Constitution, The First Amendment and the 28th Amendment: Money, Speech and Representation

The First Amendment and the 28th Amendment: Money, Speech and Representation – American Promise

 

Most Americans believe in equal representation under the law, that having more money should not give someone a greater voice in our democracy. By protecting unlimited political spending as a form of speech under the First Amendment, the Supreme Court has determined that we do not all have an equal political voice. Equal citizenship has been transformed into a class system, with “super-citizens” whose wealth, according to the Supreme Court, entitles them to more representation, a louder voice, and more privileges than everyone else.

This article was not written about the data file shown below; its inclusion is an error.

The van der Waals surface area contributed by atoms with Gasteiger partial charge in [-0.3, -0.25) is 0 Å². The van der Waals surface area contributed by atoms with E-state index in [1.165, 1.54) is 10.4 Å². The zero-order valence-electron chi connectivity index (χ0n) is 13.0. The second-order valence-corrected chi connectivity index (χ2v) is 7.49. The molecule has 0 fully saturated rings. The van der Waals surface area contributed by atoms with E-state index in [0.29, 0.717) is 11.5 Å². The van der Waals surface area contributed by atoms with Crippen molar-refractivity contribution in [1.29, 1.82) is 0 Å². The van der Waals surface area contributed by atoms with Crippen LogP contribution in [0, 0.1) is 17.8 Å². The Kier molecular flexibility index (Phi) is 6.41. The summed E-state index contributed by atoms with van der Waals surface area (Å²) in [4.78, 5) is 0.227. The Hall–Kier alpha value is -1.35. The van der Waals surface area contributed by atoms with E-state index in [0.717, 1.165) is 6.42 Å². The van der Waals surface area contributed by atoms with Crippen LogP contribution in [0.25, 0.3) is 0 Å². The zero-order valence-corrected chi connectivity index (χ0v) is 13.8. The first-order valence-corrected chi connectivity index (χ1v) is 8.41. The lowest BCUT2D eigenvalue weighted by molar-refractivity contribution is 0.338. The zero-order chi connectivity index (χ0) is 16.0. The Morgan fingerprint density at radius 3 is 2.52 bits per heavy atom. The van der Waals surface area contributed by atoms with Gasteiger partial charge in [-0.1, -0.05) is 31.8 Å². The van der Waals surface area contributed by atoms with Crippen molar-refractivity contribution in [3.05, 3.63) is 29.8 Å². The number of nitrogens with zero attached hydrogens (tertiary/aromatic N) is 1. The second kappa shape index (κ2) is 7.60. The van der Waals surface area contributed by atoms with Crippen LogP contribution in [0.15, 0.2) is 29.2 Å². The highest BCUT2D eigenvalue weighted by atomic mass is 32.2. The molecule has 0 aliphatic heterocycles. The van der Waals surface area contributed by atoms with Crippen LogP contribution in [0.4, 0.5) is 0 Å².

This system also undermines the ability of politicians to focus on voters and serve their constituents. Greater financial resources affords political candidates access to broader platforms, and thus greater likelihood of successful election and re-election. This forces politicians to make fundraising a key component of their work, in turn making elected officials more dependent on wealthy donors than voters for election and re-election and giving these donors greater access and influence to political processes and outcomes.

The First Amendment was intended to give all citizens a platform to express their thoughts and air their grievances. It was not intended to give wealthy special interests outsize influence over the American political process.

Our Solution

At American Promise, we are working on the local and national scale to pass a 28th Amendment to the Constitution that will limit the influence of big money in politics and restore First Amendment rights for people, not corporations.

via The First Amendment and the 28th Amendment: Money, Speech and Representation – American Promise

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